Investors always advise you to invest for the long term. Is that good advice? Some problems are not likely to go away anytime soon because of worldwide government debt that is on the rise. As long as we have unmanageable government debt, we will have long-term problems with the markets.
In Canada, annual health-care costs have more than double since 2005. They went from $140 billion to near $200 billion in that time. $25 billion comes from the federal government’s transfer of funds to the provinces. Additionally, the federal government spent well over $10 billion to fight a ten-year war in Afghanistan.
The Harper conservative government cannot stop spending money and has a growing national debt crisis they do not know how to stop. If they did then they would not have contracted a private company costing them millions more in expenditures to tell them how to stop spending and adding to the national debt. That tells you how smart our elected officials are, including their administrative officials.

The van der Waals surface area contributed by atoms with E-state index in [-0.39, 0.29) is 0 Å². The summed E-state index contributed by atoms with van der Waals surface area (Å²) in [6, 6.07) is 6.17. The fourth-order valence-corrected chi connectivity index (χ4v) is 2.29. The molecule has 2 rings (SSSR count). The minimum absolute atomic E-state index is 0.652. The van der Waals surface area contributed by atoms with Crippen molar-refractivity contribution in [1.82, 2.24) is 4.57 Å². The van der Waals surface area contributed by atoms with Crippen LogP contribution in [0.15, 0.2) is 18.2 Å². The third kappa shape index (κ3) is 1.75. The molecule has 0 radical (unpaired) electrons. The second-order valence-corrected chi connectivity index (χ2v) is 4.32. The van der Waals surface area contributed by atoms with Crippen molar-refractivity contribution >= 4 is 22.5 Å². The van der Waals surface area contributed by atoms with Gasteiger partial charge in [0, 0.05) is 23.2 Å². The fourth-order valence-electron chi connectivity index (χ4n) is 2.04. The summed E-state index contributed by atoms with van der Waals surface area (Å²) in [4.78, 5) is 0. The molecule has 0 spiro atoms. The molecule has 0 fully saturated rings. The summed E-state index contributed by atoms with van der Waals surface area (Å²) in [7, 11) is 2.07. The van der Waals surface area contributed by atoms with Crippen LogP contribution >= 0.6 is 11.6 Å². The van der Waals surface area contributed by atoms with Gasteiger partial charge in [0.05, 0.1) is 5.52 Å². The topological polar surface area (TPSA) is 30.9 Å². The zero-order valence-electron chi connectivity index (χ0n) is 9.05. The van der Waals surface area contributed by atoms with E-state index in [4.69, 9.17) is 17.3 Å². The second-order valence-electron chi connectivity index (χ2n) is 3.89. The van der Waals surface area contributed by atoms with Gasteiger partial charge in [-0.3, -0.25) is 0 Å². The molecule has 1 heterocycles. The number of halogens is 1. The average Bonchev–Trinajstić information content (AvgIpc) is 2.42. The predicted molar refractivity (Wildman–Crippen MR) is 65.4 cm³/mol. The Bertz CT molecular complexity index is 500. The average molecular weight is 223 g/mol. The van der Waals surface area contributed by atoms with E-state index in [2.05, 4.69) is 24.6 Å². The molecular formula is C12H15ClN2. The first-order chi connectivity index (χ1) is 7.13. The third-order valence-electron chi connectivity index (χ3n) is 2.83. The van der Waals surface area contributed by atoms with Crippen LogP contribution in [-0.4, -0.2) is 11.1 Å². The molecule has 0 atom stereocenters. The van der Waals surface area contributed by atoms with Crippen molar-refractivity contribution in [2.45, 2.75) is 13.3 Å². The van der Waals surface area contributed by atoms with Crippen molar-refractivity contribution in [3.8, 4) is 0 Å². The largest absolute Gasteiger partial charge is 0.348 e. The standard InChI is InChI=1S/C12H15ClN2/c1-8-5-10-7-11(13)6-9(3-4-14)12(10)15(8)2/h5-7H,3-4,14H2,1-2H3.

The left liberals interestingly have a better record managing government debt than do the right leaning conservatives who moved to the middle. Various media reports have detailed this many times. The history of Canada’s national debt is a matter of public record.
It seems controlling government spending is the best way to stabilize the markets. Otherwise, the debt in Greece, Italy or any other country in Europe would not affect the markets. The debt in Europe, US, and Canada are all a problem and will be for the long term. Where does that leave investing for the long term?
Where was the Canadian dividend fund before 911 and where is it today? That would be the best indicator of where long-term investing will get you.